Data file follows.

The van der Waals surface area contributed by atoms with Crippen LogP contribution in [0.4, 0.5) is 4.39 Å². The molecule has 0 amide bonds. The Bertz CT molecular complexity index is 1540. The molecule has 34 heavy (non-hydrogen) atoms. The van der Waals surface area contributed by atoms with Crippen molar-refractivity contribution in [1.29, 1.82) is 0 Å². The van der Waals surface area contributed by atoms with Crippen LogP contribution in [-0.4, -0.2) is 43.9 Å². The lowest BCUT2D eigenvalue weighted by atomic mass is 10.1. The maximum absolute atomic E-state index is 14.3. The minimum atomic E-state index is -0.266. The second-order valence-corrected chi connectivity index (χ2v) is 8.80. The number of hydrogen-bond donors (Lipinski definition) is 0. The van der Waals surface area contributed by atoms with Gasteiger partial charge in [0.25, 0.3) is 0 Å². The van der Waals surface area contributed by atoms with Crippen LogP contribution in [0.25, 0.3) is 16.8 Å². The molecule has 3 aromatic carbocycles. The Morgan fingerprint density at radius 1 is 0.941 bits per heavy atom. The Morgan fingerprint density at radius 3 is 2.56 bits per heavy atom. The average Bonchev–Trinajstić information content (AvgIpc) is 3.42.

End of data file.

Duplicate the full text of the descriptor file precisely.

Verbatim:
The van der Waals surface area contributed by atoms with Crippen LogP contribution in [0.4, 0.5) is 4.39 Å². The molecule has 0 amide bonds. The Bertz CT molecular complexity index is 1540. The molecule has 34 heavy (non-hydrogen) atoms. The van der Waals surface area contributed by atoms with Crippen molar-refractivity contribution in [1.29, 1.82) is 0 Å². The van der Waals surface area contributed by atoms with Crippen LogP contribution in [-0.4, -0.2) is 43.9 Å². The lowest BCUT2D eigenvalue weighted by atomic mass is 10.1. The maximum absolute atomic E-state index is 14.3. The minimum atomic E-state index is -0.266. The second-order valence-corrected chi connectivity index (χ2v) is 8.80. The number of hydrogen-bond donors (Lipinski definition) is 0. The van der Waals surface area contributed by atoms with Gasteiger partial charge in [0.25, 0.3) is 0 Å². The van der Waals surface area contributed by atoms with Crippen LogP contribution in [0.25, 0.3) is 16.8 Å². The molecule has 3 aromatic carbocycles. The Morgan fingerprint density at radius 1 is 0.941 bits per heavy atom. The Morgan fingerprint density at radius 3 is 2.56 bits per heavy atom. The average Bonchev–Trinajstić information content (AvgIpc) is 3.42.